Homo sapiens have always coveted the sensation of speed. The Greeks invented competitive running games. U.S. Air Force pilot Chuck Yeager became a national hero the second he went supersonic. And Superman is admired for flying faster than a speeding bullet. But the best hope we mere mortals have of experiencing the same thrill is to drive a sports car.
Automakers constantly boost speed limits and zero-to-100-kph acceleration rates to appeal to car lovers determined to own the fastest vehicle of the day. But how fast is fast enough? Ask the execs at Italy’s premier sports-car makers, Ferrari and Lamborghini, and they’re likely to blanch at the absurdity of the question. Like Zeno’s dichotomy paradox, which suggests that a moving object can never reach its destination, exotic-car engineers will always be able to extract one more pony from an engine.
As a case in point, Lamborghini next month will begin selling its latest model, the 2010 LP570-4 Superleggera. Not to be outdone, Ferrari will debut its newest collectible, the 599 GTO. Both cars claim an identical zero-to-100-kph time of 3.4 seconds. Dizzyingly fast. Sick fast. “I never thought I’d see a road car that goes from zero to 60 [100kph] in three seconds,” says Dan Neil, automotive columnist for The Wall Street Journal. “In 1992 Ferrari had the 355, which hit 60mph in five seconds, and it felt like your head would tear off. I thought I’d had a baby the first time I drove it. And now, a five-second time is the bare minimum for anything remotely called a sports car.”
Lambo’s new Superleggera (it means “lightweight” in Italian) has a top speed of 325kph and achieves a 20 percent reduction in CO2 emissions from the last iteration, despite a significant bump of 25 horsepower. The new version’s power plant is a V10, 5.2-liter, 570hp engine that redlines at an impressive 8,000 rpm. Lamborghini’s president and CEO, Stephan Winkelmann, says his engineers were able to extract more power by transferring technology learned in the racing business.
The Superleggera’s significant weight reduction (and therefore amped-up speed) owes to extensive use of carbon fiber and a polycarbonate rear window, which replaces heavier glass. The two-seater has a best-in-class power-to-weight ratio. But the use of lightweight materials isn’t just about increasing power; the European Union mandated that all cars have a 20 percent reduction in CO2 by model-year 2012, and that fuel consumption be reduced 35 percent by 2015. Winkelmann says Lamborghini already has achieved the first goal and is now focusing on the second.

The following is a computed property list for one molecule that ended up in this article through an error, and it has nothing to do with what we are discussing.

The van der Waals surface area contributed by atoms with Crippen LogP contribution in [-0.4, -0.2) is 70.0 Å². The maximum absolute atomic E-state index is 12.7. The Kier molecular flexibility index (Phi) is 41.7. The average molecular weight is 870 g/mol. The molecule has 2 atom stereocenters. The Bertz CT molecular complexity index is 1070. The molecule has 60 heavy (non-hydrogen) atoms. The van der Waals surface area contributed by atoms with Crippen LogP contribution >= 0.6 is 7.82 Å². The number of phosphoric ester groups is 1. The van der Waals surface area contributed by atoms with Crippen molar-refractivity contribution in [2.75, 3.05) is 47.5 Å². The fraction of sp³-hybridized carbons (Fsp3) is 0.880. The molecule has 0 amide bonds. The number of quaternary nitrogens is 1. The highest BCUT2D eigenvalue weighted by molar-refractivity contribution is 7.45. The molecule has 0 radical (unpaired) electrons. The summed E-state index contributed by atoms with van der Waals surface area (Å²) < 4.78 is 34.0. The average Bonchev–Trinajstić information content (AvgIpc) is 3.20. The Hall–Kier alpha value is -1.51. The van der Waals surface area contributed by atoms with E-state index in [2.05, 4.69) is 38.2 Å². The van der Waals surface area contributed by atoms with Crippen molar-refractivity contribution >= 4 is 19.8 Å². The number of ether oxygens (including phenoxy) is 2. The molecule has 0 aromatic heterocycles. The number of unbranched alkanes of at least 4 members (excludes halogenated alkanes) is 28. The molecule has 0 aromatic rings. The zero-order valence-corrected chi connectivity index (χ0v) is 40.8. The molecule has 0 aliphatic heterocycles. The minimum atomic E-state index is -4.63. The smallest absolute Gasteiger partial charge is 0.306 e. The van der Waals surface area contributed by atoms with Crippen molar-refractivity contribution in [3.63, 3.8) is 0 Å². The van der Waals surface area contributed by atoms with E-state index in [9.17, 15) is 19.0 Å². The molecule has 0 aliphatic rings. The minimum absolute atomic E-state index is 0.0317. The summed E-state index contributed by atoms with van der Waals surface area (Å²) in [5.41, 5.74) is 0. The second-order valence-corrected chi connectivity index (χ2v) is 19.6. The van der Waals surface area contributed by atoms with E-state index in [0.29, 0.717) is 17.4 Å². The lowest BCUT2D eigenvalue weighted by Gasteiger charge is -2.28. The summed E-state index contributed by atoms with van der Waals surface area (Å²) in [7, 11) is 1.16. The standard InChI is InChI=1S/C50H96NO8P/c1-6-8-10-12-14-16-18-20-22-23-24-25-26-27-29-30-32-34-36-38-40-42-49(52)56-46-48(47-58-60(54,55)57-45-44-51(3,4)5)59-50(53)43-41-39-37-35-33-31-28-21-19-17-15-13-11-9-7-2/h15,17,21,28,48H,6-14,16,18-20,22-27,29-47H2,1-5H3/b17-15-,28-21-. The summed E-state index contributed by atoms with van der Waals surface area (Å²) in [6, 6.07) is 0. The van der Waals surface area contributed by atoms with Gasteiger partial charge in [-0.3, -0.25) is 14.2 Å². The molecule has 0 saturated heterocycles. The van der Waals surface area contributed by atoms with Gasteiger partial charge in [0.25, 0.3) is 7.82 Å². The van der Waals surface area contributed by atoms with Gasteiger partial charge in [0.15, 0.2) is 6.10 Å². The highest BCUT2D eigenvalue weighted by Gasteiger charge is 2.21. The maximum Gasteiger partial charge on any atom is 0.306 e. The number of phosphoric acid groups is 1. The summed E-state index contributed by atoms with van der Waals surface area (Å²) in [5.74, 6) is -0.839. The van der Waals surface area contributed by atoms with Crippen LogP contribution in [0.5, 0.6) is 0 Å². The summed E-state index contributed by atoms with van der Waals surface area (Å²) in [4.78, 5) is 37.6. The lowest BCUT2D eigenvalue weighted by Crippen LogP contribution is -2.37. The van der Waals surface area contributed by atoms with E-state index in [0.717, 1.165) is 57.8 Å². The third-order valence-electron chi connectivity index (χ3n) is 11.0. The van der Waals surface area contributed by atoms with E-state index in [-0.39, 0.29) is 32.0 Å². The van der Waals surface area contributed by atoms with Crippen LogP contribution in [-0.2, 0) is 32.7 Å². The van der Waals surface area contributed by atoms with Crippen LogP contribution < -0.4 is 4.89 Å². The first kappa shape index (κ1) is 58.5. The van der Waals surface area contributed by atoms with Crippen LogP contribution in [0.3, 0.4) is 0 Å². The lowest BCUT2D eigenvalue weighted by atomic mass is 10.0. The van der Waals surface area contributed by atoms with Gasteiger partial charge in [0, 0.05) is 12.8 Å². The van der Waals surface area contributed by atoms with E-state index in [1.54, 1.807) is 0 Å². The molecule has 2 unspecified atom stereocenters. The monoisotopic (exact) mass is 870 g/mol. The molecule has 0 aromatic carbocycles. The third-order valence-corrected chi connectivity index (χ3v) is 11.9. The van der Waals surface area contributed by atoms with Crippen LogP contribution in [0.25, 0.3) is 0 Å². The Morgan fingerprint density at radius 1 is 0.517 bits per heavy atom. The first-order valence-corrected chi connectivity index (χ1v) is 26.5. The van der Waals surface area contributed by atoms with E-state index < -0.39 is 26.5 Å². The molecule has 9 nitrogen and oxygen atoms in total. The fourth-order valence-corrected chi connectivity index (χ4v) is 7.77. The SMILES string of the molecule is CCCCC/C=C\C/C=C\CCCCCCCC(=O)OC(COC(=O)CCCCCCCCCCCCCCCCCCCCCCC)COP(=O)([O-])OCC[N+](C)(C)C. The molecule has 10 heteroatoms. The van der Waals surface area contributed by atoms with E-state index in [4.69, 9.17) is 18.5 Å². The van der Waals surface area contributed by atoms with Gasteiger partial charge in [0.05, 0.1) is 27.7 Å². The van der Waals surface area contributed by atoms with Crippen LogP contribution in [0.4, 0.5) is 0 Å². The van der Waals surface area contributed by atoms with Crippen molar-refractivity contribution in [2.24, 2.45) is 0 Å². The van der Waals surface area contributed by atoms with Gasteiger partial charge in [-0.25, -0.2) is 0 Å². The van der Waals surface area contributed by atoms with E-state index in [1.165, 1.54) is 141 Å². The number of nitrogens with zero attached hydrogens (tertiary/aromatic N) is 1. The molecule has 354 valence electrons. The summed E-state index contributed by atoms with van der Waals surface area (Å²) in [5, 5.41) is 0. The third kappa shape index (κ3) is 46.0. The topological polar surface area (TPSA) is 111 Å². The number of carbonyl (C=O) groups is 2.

Though easy enough to drive, the LP570-4 is not a dumbed-down sports car for beginners. It demands respect simply because there’s monster power packed inside a lightweight body, and uneven acceleration could cause the back end to come around at high speeds. That said, when driven properly, this Lambo rewards the driver with exceptional handling and formidable G-force delight, accompanied by a symphonic exhaust note. And all for $245,695.
The folks at Ferrari think they have the winning Italian brand with the super-sweet 599 GTO, the fastest street-legal production model the company has ever built. This Ferrari extracts its power by combining a diet of lightweight materials with a big, old-fashioned, outta-my-way engine: a V12, six-liter, 670hp drivetrain. As Ferrari CEO Amedeo Felisa sees it, “The 599 GTO is the best expression of a sports car we’ve ever made; it is the ultimate Ferrari.” At least until a faster one comes along.
The 599 GTO’s winning formula goes back to 1962, when the Ferrari 250 GTO represented the world’s best racing technology packed into what many considered the first super-car, a street-legal racer. Only 39 were produced, and it quickly became the car to own among sophisticated automotive enthusiasts. It still is. Ferrari engineered another GTO in 1984, making sure that it, too, was the fastest production vehicle available at the time. It sold for the then-astronomical price of $400,000—just $40,000 less than the current 599 GTO model.
But Ferrari isn’t focused solely on velocity. If it were, its legions of fans could plunk down half as much for a car with the same track-time numbers and be just as satisfied. Instead, this sexiest of brands spins heads and yanks hearts by using the design firm Pininfarina—known worldwide as the Gucci of automotive style houses. Ferrari makes vehicles entirely by hand, and creates buying frenzies by strictly limiting production numbers for some models, including this latest GTO, of which only 599 will be released worldwide.
To make this GTO exceptional, Ferrari’s engineers didn’t overlook a thing. They noticed its fashionable wheel spokes created wind turbulence, slowing the car, so they redesigned them for air to flow around instead of through them. Using lessons learned from its F1 racing program, Ferrari adopted a new transmission that shifts gears in a blink-quick 60 milliseconds—a speed not found on any other street car. “We’ve always been able to do something better,” says Ferrari’s Felisa. “Why would we stop now?” Why indeed?